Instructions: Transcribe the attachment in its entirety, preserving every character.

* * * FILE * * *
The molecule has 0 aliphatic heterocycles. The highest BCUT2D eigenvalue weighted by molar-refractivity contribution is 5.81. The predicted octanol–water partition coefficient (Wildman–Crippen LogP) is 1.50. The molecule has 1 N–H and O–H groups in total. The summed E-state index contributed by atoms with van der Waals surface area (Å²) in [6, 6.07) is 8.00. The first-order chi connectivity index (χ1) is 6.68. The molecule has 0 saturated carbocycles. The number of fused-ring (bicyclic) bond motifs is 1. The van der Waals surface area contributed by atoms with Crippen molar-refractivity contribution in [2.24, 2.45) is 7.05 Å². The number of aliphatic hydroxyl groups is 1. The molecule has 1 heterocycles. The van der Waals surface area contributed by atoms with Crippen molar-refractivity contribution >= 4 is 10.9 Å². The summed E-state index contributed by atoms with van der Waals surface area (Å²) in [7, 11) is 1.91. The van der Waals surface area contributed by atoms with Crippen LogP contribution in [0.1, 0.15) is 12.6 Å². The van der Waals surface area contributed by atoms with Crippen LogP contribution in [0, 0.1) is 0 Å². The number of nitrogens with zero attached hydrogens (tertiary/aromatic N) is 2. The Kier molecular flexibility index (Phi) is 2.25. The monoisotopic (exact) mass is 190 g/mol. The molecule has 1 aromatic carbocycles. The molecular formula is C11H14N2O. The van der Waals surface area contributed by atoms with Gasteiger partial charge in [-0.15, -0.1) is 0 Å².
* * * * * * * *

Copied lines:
The molecule has 0 aliphatic heterocycles. The highest BCUT2D eigenvalue weighted by molar-refractivity contribution is 5.81. The predicted octanol–water partition coefficient (Wildman–Crippen LogP) is 1.50. The molecule has 1 N–H and O–H groups in total. The summed E-state index contributed by atoms with van der Waals surface area (Å²) in [6, 6.07) is 8.00. The first-order chi connectivity index (χ1) is 6.68. The molecule has 0 saturated carbocycles. The number of fused-ring (bicyclic) bond motifs is 1. The van der Waals surface area contributed by atoms with Crippen molar-refractivity contribution in [2.24, 2.45) is 7.05 Å². The number of aliphatic hydroxyl groups is 1. The molecule has 1 heterocycles. The van der Waals surface area contributed by atoms with Crippen molar-refractivity contribution >= 4 is 10.9 Å². The summed E-state index contributed by atoms with van der Waals surface area (Å²) in [7, 11) is 1.91. The van der Waals surface area contributed by atoms with Crippen LogP contribution in [0.1, 0.15) is 12.6 Å². The van der Waals surface area contributed by atoms with Crippen LogP contribution in [0, 0.1) is 0 Å². The number of nitrogens with zero attached hydrogens (tertiary/aromatic N) is 2. The Kier molecular flexibility index (Phi) is 2.25. The monoisotopic (exact) mass is 190 g/mol. The molecule has 1 aromatic carbocycles. The molecular formula is C11H14N2O. The van der Waals surface area contributed by atoms with Gasteiger partial charge in [-0.15, -0.1) is 0 Å².